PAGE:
European Patent Prosecution: Added Subject-Matter Pitfalls to Avoid

European Patent Prosecution: Added Subject-Matter Pitfalls to Avoid

We frequently handle European and UK patent applications on behalf of clients based outside Europe. Clients (and their attorneys) are often very familiar with patent law in their own countries, but not always as familiar with European patent law. For the most part, patent law is fairly well harmonised across the world, but there are still some areas where law and practice can differ quite a lot.

Added subject-matter

Some of the most gnarly problems we wrestle with in such applications relate to added subject-matter. Broadly, this is the extent to which a patent application can be amended during prosecution (typically to overcome prior art disclosures identified in searches, or to address an objection that the claims are unclear). 

In Europe (and the UK), the legal test is that any amendments to a patent application must not extend the subject-matter of the application beyond the content of the patent application as filed. Case law has defined this fairly strictly. The subject-matter for any amended claims must be directly and unambiguously derivable from the application as filed. The ambiguity point is key to understanding how this operates in practice. 

Let’s say that the original independent claim is directed to “A widget comprising a fastener formed from metal”. The detailed description includes a first example of the widget having a screw fastener formed from brass and having a cylindrical handle. A second example in the detailed description describes a widget having a nail formed from steel and having a grip surface to hold the widget. Clearly, both examples are within the scope of the original independent claim.

In the claim, there are several sources of potential ambiguity. The type of the fastener is not specified (it might cover rivets, screws, nails and others). The material of the fastener is specified only as metal, but not a specific metal. The widget may comprise only the fastener without any handle or grip surface, or it may comprise the fastener and the cylindrical handle with a grip surface, or it may comprise the fastener and the cylindrical handle but without a grip surface.

As a general rule, claim amendments in Europe are only permissible where they do not introduce or resolve an ambiguity that was not already present or resolved in the application as filed.

In the present example, the independent claim could be amended to specify all of the features from one of the examples, but could not necessarily be amended to specify that the widget comprises a cylindrical handle without also specifying that the fastener was formed from brass. This is because the only disclosure in the application as filed of a widget having a cylindrical handle also had a fastener formed from brass. As a result, specifying that the widget comprises a cylindrical handle and a fastener formed from metal introduces an ambiguity (as to the material of the fastener in widgets comprising cylindrical handles) that was not present in the application as filed.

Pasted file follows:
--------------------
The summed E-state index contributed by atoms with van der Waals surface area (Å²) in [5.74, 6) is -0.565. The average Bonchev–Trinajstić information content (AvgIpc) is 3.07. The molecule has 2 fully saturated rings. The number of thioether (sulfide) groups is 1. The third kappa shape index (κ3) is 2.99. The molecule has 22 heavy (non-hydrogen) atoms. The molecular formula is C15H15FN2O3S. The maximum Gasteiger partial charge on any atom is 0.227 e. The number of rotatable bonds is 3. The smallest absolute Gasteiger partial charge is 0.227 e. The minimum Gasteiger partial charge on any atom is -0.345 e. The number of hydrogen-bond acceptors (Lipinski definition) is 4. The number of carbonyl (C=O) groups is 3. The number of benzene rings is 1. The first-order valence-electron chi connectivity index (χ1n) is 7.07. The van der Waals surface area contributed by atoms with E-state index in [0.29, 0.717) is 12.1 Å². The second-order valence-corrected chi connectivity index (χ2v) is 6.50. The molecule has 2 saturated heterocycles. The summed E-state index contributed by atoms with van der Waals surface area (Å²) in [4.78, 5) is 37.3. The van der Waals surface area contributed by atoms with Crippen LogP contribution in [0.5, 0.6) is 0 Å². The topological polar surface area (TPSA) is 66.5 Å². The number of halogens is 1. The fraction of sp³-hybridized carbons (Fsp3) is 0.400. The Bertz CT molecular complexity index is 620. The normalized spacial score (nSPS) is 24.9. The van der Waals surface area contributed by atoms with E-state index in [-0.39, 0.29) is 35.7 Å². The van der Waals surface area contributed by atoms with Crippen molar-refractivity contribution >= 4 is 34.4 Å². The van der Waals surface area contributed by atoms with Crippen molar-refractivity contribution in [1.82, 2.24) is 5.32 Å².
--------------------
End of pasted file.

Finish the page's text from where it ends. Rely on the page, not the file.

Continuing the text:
This strict implementation of the rules of added subject-matter can cause difficulties when seeking to pursue amendments used successfully elsewhere (such as to secure grant of a US patent).

Sometimes, the amendment is still available, but requires a more detailed and involved argument to be submitted, or may entail multiple rounds of correspondence with the examiner, thereby increasing the costs of prosecution. In other instances, a desired amendment is just not possible, forcing an applicant to find another amendment which may not provide a scope of protection which is as commercially useful as might be hoped.

Another issue of particular relevance is what happens when an amendment is deemed, after grant of the patent, to have been impermissible. In Europe and the UK, added subject-matter is a ground of invalidity of a patent, which can be raised during European Opposition proceedings or revocation proceedings in several countries. Where the amendment is broader than a claim scope for which there is proper basis in the application as filed, the additional limitation can generally be introduced to rescue the claim and overcome the added subject-matter objection, thereby saving the patent from revocation on this ground.

However, where the amendment introduced a feature for which there was no basis, even in combination with other features, once the patent has been allowed to grant, and if there is no way to remove the added subject matter without in some way broadening the claims, no options are available to save the patent and it may be revoked in its entirety. This is obviously a worrying prospect.

What’s the solution?

Generally, we recommend that added subject-matter provisions in Europe are considered at the drafting stage. One particularly effective approach is to consider all potential amendments that might be desired during prosecution, and to make sure that suitable wording can be found in the application without relying on the detailed description. 

We offer a service where we review the claim set to file in first filings and to propose any additional text to be included in the patent application to reduce the chance that potentially desired amendments are unavailable in Europe (or other countries with strict added subject-matter requirements).

In any case, objections to European and UK patent applications during prosecution should be considered carefully, particularly where these are more complicated than simply inserting a feature from a dependent claim into an independent claim.

Author: Chris Cottingham. If you have any questions about this article or any other aspect of European patent prosecution, please do not hesitate to contact us.

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